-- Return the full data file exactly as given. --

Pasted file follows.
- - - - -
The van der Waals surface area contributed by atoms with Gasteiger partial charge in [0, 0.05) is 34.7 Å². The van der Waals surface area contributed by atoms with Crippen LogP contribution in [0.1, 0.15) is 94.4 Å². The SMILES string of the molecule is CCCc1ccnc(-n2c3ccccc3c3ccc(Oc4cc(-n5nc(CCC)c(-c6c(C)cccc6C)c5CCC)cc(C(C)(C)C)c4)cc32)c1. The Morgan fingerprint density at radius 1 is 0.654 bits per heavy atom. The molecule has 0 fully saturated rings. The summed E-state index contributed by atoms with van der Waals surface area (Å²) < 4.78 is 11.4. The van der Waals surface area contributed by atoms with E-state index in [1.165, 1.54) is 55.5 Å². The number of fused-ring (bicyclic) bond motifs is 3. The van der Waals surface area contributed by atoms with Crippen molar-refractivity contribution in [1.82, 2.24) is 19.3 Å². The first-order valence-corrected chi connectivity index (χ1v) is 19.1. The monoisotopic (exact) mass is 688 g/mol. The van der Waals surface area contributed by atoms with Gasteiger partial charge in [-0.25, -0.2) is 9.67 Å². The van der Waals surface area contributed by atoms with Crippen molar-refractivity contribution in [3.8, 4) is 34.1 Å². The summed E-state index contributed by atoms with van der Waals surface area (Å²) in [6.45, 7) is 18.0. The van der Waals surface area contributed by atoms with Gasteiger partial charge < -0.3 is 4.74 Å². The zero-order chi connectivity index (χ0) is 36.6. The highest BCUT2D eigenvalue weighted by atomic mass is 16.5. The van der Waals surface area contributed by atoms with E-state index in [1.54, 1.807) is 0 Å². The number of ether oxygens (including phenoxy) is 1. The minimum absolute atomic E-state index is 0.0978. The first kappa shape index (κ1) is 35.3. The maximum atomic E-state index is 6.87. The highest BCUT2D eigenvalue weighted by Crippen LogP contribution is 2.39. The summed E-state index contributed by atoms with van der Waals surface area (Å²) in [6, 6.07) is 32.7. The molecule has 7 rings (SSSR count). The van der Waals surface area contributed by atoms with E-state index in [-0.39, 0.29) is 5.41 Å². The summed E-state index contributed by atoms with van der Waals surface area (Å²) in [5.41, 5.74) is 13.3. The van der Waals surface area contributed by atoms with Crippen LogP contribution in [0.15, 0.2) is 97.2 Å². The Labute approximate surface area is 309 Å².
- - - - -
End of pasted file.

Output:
The van der Waals surface area contributed by atoms with Gasteiger partial charge in [0, 0.05) is 34.7 Å². The van der Waals surface area contributed by atoms with Crippen LogP contribution in [0.1, 0.15) is 94.4 Å². The SMILES string of the molecule is CCCc1ccnc(-n2c3ccccc3c3ccc(Oc4cc(-n5nc(CCC)c(-c6c(C)cccc6C)c5CCC)cc(C(C)(C)C)c4)cc32)c1. The Morgan fingerprint density at radius 1 is 0.654 bits per heavy atom. The molecule has 0 fully saturated rings. The summed E-state index contributed by atoms with van der Waals surface area (Å²) < 4.78 is 11.4. The van der Waals surface area contributed by atoms with E-state index in [1.165, 1.54) is 55.5 Å². The number of fused-ring (bicyclic) bond motifs is 3. The van der Waals surface area contributed by atoms with Crippen molar-refractivity contribution in [1.82, 2.24) is 19.3 Å². The first-order valence-corrected chi connectivity index (χ1v) is 19.1. The monoisotopic (exact) mass is 688 g/mol. The van der Waals surface area contributed by atoms with Gasteiger partial charge in [-0.25, -0.2) is 9.67 Å². The van der Waals surface area contributed by atoms with Crippen molar-refractivity contribution in [3.8, 4) is 34.1 Å². The summed E-state index contributed by atoms with van der Waals surface area (Å²) in [6.45, 7) is 18.0. The van der Waals surface area contributed by atoms with Gasteiger partial charge < -0.3 is 4.74 Å². The zero-order chi connectivity index (χ0) is 36.6. The highest BCUT2D eigenvalue weighted by atomic mass is 16.5. The van der Waals surface area contributed by atoms with E-state index in [1.54, 1.807) is 0 Å². The number of ether oxygens (including phenoxy) is 1. The minimum absolute atomic E-state index is 0.0978. The first kappa shape index (κ1) is 35.3. The maximum atomic E-state index is 6.87. The highest BCUT2D eigenvalue weighted by Crippen LogP contribution is 2.39. The summed E-state index contributed by atoms with van der Waals surface area (Å²) in [6, 6.07) is 32.7. The molecule has 7 rings (SSSR count). The van der Waals surface area contributed by atoms with E-state index in [-0.39, 0.29) is 5.41 Å². The summed E-state index contributed by atoms with van der Waals surface area (Å²) in [5.41, 5.74) is 13.3. The van der Waals surface area contributed by atoms with Crippen LogP contribution in [0.15, 0.2) is 97.2 Å². The Labute approximate surface area is 309 Å².